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Top customer reviews
When the next one came out, I didn't get the expensive editions I had in the past, but this was a definite step up, with three very good complex tracks that reward repeated listens - Nightmare , Fortress and Tuscany. But I was of the opinion that the miracle of Six Degrees was not going to see a rival.
But there has most certainly been A Dramatic Turn of Events.
What an amazing album this is.
Others have gone into considerable detail about the individual tracks: I will confine my comments to three.
Beneath the Surface, the ballad that closes the album, skates dangerously close to the thin ice of cheesiness, but manages to avoid falling through. James la Brie's rather breathy delivery does remind of some of the more embarrassing singers on the BBC Radio 2 of old; also his climb into a higher register doesn't work too well. But the orchestration is lovely, and the tone selected by Jordan Ruddess' tone during his keyboard solo is perfect.
Bridges in the Sky and Outcry, which seem to form a pair in my mind, appear to call for reconciliation and the end of wars. Both have enormous contrasts, tricky rhythms, and devilishly difficult passages. From 4:50, Outcry launches into a magnificent instrumental passage with everything I could have wanted, and far more than I could have imagined. And they're all involved up to the hilt - with perhaps Jordan in the lead a la Emerson. It's simply electrifying. The vocal line only re-enters after four and a half dizzying minutes.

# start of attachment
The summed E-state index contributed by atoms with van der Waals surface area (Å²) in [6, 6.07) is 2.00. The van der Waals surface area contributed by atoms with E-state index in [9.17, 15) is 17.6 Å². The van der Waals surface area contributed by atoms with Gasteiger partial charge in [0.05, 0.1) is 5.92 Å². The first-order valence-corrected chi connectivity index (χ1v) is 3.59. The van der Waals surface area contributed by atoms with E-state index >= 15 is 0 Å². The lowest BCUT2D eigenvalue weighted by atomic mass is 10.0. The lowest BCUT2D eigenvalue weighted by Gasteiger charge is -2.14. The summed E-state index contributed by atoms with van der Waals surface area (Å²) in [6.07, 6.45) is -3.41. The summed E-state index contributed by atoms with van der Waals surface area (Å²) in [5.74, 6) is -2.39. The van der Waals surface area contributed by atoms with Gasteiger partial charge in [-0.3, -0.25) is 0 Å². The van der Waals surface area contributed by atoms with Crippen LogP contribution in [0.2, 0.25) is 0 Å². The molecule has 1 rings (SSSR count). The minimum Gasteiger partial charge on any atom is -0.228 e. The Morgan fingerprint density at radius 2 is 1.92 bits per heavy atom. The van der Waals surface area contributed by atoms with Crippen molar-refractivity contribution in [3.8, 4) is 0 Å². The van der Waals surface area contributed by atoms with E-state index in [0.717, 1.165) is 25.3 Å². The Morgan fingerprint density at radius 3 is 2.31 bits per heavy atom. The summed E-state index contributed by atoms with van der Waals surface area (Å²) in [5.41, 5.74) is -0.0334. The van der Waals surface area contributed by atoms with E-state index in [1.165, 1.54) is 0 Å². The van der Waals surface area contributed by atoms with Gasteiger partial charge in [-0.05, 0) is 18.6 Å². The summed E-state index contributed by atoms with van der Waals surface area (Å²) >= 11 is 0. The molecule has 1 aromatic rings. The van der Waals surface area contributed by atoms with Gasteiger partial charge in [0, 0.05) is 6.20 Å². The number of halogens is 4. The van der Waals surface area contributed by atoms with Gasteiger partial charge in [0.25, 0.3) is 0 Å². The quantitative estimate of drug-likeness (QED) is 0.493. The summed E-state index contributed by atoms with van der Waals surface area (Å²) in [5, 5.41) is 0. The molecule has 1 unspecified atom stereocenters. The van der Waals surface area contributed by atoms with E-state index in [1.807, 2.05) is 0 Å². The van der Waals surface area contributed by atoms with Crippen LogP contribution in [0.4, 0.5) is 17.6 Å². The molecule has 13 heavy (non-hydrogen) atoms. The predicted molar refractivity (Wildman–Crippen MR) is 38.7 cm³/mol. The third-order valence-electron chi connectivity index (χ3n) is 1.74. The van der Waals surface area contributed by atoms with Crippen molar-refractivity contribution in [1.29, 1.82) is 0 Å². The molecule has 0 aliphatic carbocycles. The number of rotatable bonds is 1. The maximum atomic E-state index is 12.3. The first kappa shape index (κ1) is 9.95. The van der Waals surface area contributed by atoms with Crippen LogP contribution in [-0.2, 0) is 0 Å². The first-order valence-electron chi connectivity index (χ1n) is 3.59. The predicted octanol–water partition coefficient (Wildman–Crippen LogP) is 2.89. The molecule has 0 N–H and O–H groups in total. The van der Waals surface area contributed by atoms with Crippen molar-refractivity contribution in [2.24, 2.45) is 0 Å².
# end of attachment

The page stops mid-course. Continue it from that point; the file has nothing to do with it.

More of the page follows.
An astonishing album. I have listened to it, I don't know, thirty times perhaps. And I STILL LOVE IT!
I am really hoping they will tour in the UK to support it.
Thanks guys. How ARE you going to top this one?
With the remnants of hurricane Katya still making it's presence felt across the land, my copy duly arrived and went straight to the player and...crisp, clear, beautiful music began to fill the room - Oh my, a return to form and with a vengeance! Petrucci playing delicate little interludes with power riffs loading over the top, LaBrie singing like he hasn't done since Images & Words, Myung playing his stylish, understated thumping bass, Mangini playing a more thoughtful, more delicate set of drums (than Portnoy ever played!) and Rudess filling in the gaps and pulling it all together - DT at their most definitely, creative best!
From the opening lines of On The Backs Of Angels to the final bars of Beneath The Surface, DT show that they are indeed masters of their craft and prove it throughout the 77 minutes running time - never, never a dull moment - and that's after 3 straight listenings! Doubtless, I am going to find much, much more as I explore this album over the coming weeks and months!
As for the bonus DVD - an interesting little diary of the inner workings of the band recorded during their searching auditions to replace Mr Portnoy - all interesting stuff, but not something that you will come back to time and again - but as it has no effect on price - it's a nice little touch!
Oh - and mention has to go to the artwork and presentation of this pack - very stylish with some excellent imagery to boot - it makes for an overall quality presentation of what lurks within.
So, if you like your music to display virtuosity and to hit you right between the ears - then GET THIS!